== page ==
Published Date: 09/15/2014
By George Ports
On occasion employees who have been injured on the job attempt to return to work against the advice of the attending physician. While this work ethic may be admirable, it is not recommended that the employee be permitted to work prior to the attending physician’s date of release (practices of this nature can cause aggravation of existing conditions and/or injuries often more serious than the original injury resulting in additional time away from work and increased workers’ compensation costs). If the employee were permitted to work under these circumstances, the employer would still be required to record the days away from work until the date of release authorized by the attending physician.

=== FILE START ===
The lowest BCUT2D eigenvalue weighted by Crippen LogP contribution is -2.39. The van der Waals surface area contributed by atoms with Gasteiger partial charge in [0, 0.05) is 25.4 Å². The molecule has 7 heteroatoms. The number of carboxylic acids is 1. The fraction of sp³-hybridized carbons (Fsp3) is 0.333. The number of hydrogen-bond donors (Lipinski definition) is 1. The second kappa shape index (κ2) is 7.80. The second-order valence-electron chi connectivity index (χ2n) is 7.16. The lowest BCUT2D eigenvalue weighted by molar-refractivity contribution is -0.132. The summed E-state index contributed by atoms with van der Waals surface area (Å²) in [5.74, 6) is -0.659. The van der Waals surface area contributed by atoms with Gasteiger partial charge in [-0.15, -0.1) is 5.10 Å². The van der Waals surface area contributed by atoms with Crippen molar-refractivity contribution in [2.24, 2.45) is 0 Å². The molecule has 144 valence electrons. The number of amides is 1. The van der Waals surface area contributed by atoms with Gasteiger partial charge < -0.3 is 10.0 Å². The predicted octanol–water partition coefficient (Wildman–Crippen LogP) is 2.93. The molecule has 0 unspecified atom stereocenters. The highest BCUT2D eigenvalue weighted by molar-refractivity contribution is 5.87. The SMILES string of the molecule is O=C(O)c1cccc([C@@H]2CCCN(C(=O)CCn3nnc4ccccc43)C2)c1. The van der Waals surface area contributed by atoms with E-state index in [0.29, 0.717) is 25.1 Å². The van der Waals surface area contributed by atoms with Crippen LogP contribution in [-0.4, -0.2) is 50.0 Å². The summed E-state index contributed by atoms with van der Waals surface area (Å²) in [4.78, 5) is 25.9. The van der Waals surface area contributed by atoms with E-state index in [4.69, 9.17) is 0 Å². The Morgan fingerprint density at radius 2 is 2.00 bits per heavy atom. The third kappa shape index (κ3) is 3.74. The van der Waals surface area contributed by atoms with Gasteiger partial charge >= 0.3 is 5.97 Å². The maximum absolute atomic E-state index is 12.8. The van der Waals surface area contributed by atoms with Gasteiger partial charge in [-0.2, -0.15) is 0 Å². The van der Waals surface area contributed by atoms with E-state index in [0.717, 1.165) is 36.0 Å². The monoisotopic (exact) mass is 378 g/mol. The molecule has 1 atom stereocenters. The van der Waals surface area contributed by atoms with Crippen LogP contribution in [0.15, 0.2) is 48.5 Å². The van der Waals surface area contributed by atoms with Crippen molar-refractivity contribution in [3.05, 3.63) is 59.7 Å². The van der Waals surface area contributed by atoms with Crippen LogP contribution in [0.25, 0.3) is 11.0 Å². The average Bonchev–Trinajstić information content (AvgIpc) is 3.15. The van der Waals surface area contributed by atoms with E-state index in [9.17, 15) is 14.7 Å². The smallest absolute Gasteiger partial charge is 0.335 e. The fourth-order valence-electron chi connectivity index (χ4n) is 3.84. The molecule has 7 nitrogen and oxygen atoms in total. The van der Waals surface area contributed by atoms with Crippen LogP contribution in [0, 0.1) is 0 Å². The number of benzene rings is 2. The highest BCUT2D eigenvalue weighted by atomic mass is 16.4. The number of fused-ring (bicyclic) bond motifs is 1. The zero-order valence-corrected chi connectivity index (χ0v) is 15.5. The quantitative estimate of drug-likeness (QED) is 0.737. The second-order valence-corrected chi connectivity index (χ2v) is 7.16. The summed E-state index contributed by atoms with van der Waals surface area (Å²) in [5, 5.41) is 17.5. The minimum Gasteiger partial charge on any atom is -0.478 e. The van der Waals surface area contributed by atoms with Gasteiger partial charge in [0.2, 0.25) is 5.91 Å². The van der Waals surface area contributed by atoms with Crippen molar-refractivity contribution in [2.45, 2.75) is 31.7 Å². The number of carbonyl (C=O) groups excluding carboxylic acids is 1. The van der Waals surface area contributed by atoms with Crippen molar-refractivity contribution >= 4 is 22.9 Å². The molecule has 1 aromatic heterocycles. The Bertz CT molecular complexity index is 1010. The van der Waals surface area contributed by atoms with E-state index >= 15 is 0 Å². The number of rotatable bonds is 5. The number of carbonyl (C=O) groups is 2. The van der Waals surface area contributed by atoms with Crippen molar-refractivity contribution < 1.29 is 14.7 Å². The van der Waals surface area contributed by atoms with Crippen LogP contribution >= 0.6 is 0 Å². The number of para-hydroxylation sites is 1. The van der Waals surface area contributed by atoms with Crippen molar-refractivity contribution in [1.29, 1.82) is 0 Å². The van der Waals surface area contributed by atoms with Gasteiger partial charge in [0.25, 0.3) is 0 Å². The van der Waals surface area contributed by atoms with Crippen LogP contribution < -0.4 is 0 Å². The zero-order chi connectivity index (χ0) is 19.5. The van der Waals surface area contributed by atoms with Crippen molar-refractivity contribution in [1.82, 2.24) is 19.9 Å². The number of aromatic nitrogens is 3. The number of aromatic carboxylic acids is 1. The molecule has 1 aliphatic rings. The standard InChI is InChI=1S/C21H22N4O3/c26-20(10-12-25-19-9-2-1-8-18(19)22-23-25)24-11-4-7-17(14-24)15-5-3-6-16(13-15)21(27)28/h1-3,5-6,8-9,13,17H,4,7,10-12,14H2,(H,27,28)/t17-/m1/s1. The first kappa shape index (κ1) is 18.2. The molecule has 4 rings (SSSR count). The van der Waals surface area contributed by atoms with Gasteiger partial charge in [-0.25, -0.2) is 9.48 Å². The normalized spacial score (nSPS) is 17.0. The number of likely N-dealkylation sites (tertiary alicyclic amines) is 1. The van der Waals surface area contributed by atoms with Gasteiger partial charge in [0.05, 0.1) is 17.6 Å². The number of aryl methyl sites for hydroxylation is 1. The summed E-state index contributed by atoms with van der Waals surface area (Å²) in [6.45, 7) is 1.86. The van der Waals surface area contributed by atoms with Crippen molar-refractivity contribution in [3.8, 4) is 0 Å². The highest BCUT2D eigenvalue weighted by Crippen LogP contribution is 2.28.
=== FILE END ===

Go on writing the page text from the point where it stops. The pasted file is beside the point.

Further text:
Conversely, if an employee has been released to return to work by the attending physician and the employee remains out, the employer does not have to record the days away from work on the date of said release.
For additional information regarding OSHA recordkeeping requirements, go to http://j.mp/RR-II.